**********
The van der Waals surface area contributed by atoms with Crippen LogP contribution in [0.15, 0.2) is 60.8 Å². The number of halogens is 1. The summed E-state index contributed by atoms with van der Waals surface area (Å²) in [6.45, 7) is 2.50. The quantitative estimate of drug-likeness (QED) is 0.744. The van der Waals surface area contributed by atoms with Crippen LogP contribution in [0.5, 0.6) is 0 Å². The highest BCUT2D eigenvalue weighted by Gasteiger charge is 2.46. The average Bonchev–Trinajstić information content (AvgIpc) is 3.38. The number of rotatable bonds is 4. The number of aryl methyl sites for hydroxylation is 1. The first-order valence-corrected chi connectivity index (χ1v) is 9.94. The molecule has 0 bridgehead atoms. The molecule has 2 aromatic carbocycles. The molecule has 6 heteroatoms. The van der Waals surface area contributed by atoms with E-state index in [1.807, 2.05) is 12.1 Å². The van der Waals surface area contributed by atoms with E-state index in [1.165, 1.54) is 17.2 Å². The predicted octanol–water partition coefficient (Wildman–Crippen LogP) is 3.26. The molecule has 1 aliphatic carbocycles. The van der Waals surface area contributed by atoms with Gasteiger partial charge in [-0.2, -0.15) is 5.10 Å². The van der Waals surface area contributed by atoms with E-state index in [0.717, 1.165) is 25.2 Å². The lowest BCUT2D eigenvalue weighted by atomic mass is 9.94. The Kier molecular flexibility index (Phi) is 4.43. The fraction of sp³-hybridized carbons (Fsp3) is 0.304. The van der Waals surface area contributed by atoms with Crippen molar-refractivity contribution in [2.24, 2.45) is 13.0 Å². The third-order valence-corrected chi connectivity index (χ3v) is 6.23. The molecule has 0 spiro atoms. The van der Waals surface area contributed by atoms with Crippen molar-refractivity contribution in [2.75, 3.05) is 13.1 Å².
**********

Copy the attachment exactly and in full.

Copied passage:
The van der Waals surface area contributed by atoms with Crippen LogP contribution in [0.15, 0.2) is 60.8 Å². The number of halogens is 1. The summed E-state index contributed by atoms with van der Waals surface area (Å²) in [6.45, 7) is 2.50. The quantitative estimate of drug-likeness (QED) is 0.744. The van der Waals surface area contributed by atoms with Crippen LogP contribution in [0.5, 0.6) is 0 Å². The highest BCUT2D eigenvalue weighted by Gasteiger charge is 2.46. The average Bonchev–Trinajstić information content (AvgIpc) is 3.38. The number of rotatable bonds is 4. The number of aryl methyl sites for hydroxylation is 1. The first-order valence-corrected chi connectivity index (χ1v) is 9.94. The molecule has 0 bridgehead atoms. The molecule has 2 aromatic carbocycles. The molecule has 6 heteroatoms. The van der Waals surface area contributed by atoms with E-state index in [1.807, 2.05) is 12.1 Å². The van der Waals surface area contributed by atoms with E-state index in [1.165, 1.54) is 17.2 Å². The predicted octanol–water partition coefficient (Wildman–Crippen LogP) is 3.26. The molecule has 1 aliphatic carbocycles. The van der Waals surface area contributed by atoms with Gasteiger partial charge in [-0.2, -0.15) is 5.10 Å². The van der Waals surface area contributed by atoms with E-state index in [0.717, 1.165) is 25.2 Å². The lowest BCUT2D eigenvalue weighted by atomic mass is 9.94. The Kier molecular flexibility index (Phi) is 4.43. The fraction of sp³-hybridized carbons (Fsp3) is 0.304. The van der Waals surface area contributed by atoms with Crippen molar-refractivity contribution in [2.24, 2.45) is 13.0 Å². The third-order valence-corrected chi connectivity index (χ3v) is 6.23. The molecule has 0 spiro atoms. The van der Waals surface area contributed by atoms with Crippen molar-refractivity contribution in [2.75, 3.05) is 13.1 Å².